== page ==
If you install a disk drive controller card, place the card in
one of the slots closest to the main system board, so the
drive cable will not be in the way when you replace the
computer’s cover.
Ll
If you are installing a high-resolution graphics adapter
card, follow the instructions below to install the adapter
card; then see “Using the Alternate VGA Interface” on page
2-24 to connect the card to the VGA feature connector in
your computer.
Installing and Removing Options
Note
Before you install an option card, see if you need to change
any jumper settings on the system board. For example, if
you install a mouse interface card, you need to change the
setting of jumpers J9 and J12. If you install a video card, you
may need to change jumpers J10 or J11. See page 2-6.
Follow these steps to install an option card:
1.
If this is the first time you are installing a card in the option
slot, you need to remove the metal cover for that slot on the
inside back panel. Remove the retaining screw securing the
option slot cover to the computer. (Keep the screw to secure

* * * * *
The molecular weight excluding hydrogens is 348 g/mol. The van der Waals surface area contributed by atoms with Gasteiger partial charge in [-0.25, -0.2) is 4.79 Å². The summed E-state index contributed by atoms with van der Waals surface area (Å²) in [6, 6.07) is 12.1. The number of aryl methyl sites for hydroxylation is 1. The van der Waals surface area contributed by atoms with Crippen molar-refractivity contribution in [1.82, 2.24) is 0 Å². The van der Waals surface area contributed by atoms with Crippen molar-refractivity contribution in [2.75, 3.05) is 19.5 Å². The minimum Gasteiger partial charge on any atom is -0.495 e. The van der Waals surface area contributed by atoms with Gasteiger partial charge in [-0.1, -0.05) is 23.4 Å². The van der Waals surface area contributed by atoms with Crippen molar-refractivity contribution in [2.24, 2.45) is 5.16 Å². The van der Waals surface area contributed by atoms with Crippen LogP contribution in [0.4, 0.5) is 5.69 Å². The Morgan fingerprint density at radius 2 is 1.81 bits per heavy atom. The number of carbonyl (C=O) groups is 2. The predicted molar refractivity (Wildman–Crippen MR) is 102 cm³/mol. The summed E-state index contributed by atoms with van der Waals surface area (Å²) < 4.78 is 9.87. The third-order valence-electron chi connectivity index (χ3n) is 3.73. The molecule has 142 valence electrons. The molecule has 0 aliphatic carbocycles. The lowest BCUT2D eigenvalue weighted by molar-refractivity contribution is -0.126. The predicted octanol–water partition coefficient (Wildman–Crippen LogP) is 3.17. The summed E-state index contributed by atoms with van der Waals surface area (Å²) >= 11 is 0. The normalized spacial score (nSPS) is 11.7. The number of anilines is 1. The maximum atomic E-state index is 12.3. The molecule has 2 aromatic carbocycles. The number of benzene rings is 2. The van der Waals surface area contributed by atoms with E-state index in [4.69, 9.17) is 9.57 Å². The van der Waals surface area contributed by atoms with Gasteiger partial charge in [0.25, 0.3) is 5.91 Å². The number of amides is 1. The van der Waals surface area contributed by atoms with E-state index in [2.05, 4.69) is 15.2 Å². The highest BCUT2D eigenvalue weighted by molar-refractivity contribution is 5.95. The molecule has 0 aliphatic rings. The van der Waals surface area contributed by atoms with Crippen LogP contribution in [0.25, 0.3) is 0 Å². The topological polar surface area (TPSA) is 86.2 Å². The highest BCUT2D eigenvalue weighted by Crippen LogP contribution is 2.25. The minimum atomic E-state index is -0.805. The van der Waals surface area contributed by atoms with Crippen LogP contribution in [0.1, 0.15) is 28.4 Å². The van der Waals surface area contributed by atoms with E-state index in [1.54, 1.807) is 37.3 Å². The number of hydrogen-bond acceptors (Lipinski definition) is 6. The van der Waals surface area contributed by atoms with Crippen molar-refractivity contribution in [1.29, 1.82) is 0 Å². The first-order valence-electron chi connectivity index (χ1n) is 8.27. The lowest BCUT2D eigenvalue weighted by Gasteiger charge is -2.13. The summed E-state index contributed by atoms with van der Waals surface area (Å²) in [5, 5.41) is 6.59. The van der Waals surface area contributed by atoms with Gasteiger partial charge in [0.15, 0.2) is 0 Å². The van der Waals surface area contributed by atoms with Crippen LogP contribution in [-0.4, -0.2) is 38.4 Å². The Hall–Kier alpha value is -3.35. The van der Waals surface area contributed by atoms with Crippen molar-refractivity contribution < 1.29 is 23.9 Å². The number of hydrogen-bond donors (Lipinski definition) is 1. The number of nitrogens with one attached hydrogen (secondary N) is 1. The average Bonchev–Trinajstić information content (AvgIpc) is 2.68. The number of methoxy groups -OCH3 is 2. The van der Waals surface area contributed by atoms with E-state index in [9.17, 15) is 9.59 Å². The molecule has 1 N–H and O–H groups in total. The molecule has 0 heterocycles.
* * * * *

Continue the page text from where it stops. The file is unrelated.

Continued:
the option card to the computer.)
option slot
cover
Installing and Removing Options
2-15
2-16
2.
Slide out the slot cover and set it aside. (Store the slot cover in
a safe place in case you remove the option card later.)
3.
Unpack the option card and adjust any switches or jumpers
on it, if necessary. (Check the option card instructions.)
When you handle the card, be careful not to touch any of
the components on the circuit board or the gold-edged
connectors. If you need to set it down before you install it,
place it gently on top of its original packing material with
the component side facing up. Keep the packing materials
in case you remove the card later.
4.
Hold the card along the top corners and guide it into the
connector, as shown below. If you’re installing a full-length
card, insert the front edge of the card into the
corresponding guide inside the computer’s front panel.
Installing and Removing Options
Once the connectors reach the slot, push the card in firmly
(but carefully) to insert it fully. You should feel the card fit
into place. If it does not go in smoothly, do not force it; pull
the card all the way out and try again.
5.
Secure the end of the card to the computer with the retaining
screw.
Note
If you installed a high-resolution graphics adapter card, see
“Using the Alternate VGA Interface,” on page 2-22, for
further instructions.
Installing and Removing Options
2-17
Removing an Option Card